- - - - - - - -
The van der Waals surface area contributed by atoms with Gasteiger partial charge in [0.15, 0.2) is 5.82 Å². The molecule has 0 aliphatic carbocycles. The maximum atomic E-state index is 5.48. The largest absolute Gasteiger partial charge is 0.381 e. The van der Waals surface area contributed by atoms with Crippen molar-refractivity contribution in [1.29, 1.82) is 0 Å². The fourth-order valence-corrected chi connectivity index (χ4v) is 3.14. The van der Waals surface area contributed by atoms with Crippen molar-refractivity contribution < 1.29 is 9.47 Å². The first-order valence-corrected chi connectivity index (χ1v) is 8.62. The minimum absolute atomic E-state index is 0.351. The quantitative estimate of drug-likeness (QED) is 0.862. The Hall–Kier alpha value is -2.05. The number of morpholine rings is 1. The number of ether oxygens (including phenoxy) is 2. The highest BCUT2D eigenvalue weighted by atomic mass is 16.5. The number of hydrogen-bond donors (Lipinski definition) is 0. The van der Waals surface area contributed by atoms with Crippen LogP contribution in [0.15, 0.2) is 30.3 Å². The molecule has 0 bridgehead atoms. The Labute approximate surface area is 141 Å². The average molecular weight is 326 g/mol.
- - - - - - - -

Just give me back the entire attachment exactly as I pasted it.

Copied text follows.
The van der Waals surface area contributed by atoms with Gasteiger partial charge in [0.15, 0.2) is 5.82 Å². The molecule has 0 aliphatic carbocycles. The maximum atomic E-state index is 5.48. The largest absolute Gasteiger partial charge is 0.381 e. The van der Waals surface area contributed by atoms with Crippen molar-refractivity contribution in [1.29, 1.82) is 0 Å². The fourth-order valence-corrected chi connectivity index (χ4v) is 3.14. The van der Waals surface area contributed by atoms with Crippen molar-refractivity contribution < 1.29 is 9.47 Å². The first-order valence-corrected chi connectivity index (χ1v) is 8.62. The minimum absolute atomic E-state index is 0.351. The quantitative estimate of drug-likeness (QED) is 0.862. The Hall–Kier alpha value is -2.05. The number of morpholine rings is 1. The number of ether oxygens (including phenoxy) is 2. The highest BCUT2D eigenvalue weighted by atomic mass is 16.5. The number of hydrogen-bond donors (Lipinski definition) is 0. The van der Waals surface area contributed by atoms with Crippen LogP contribution in [0.15, 0.2) is 30.3 Å². The molecule has 0 bridgehead atoms. The Labute approximate surface area is 141 Å². The average molecular weight is 326 g/mol.